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Monday, February 13, 2012
Updated: February 15, 6:14 PM ET
Making magic at Maverick's

You ever try to duck dive a 55-foot boat? It's not easy. Check the sequence in the gallery.

Art imitating life? Not at Maverick's. As days four and five of filming for the Jay Moriarity feature, "Of Men and Maverick's," got under way, producers had much less lofty ambitions for the next round of shooting. They had a scaled-down crew because of the shooting schedule. It was supposed to be a lot of dialogue and set-up shots and less surfing. But as the swell filled in and the wind died, Maverick's was about to go off.

On hand were some of big-wave surfing's finest to make sure no waves went unridden. Out in the lineup early was Greg Long, Grant "Twiggy" Baker and Shane Dorian. Dorian faded an early bomb, sliced into the face and pulled into one of the most insane barrels anybody's ever seen out there.

Long got a couple of beauties early, but was saddled with movie duties playing one of Jay's surfing buddies. He had to sit out most of the day watching Twiggy, Dorian, and a host of other notable chargers just murdering wave after wave. Hellmen Derek Dunfee and Ken "Skindog" Collins were on hand as well, and both came with their war paint on. Skindog dropped into one of the heaviest waves of the day -- a solid 20-foot Maverick's beast.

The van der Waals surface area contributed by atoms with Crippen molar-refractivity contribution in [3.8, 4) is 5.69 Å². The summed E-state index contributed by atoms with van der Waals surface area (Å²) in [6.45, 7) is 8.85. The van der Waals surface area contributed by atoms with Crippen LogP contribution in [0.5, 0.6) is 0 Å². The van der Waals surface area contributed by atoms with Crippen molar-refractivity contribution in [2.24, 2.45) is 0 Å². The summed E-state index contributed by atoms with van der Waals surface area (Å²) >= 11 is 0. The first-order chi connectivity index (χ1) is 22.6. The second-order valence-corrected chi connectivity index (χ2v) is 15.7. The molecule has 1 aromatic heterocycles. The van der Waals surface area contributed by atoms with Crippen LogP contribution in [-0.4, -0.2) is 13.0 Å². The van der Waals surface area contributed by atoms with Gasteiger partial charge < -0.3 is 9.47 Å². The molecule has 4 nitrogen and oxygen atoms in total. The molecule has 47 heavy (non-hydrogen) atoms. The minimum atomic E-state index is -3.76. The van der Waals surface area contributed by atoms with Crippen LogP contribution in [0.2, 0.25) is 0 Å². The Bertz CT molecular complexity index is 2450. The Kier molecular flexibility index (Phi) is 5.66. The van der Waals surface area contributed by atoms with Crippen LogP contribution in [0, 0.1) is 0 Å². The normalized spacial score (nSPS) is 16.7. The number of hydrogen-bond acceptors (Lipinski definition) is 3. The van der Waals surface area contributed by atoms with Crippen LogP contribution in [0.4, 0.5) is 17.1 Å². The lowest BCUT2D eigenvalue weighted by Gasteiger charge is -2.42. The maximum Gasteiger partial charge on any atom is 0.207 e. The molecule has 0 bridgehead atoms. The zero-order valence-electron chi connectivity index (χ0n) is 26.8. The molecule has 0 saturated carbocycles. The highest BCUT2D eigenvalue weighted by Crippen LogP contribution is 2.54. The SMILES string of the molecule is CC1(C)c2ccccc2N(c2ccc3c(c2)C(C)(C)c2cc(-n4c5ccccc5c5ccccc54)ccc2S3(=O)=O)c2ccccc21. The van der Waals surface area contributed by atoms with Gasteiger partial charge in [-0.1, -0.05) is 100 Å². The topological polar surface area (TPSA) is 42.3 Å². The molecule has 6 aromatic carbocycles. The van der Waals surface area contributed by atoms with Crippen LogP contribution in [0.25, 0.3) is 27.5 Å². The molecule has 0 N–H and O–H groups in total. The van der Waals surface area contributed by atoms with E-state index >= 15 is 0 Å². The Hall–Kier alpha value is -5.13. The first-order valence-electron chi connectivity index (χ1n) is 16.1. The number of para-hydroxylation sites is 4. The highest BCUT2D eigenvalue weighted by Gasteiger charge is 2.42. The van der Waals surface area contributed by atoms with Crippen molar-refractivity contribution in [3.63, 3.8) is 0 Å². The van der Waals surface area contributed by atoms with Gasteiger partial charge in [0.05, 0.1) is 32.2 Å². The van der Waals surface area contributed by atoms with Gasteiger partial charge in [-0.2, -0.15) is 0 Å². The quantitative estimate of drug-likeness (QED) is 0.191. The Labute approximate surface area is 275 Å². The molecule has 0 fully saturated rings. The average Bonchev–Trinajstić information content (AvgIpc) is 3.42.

Anthony Tashnick, who plays one of Jay's surfing doubles, wasn't about to sit this one out. He was handed an $80,000 camera and told to catch a bomb, film the surfers on the inside getting pounded and bring the camera back home in one piece. Tashnick, who is definitely coming back into his own, whipped into a bomb on his 10-foot gun and holding a 50-pound camera nearly pulled in. Check that shot off the list.

One of the highlights of the day was when the 55-foot Huli Cat, one of the film production boats, nearly got clipped. When you shoot a movie of this scale it requires multiple takes of different angles and run-throughs to get it just right. On what would have been the last take, the Huli was positioned inside and was motoring out to the channel. A swing set came through and sent the boat launching into the air, giving all onboard the ride of their lives.

"This is really happening," went over the radio. The Huli Cat pulled it and other than some crew wardrobe changes in the undergarment area, there wasn't a scratch on anybody.

One of the key driving points for Director Curtiss Hanson through all this has been authenticity. They will more than likely need to use a bit of CGI to put the polish on, but based on what we've seen, for the most part this movie will be about as real as it gets.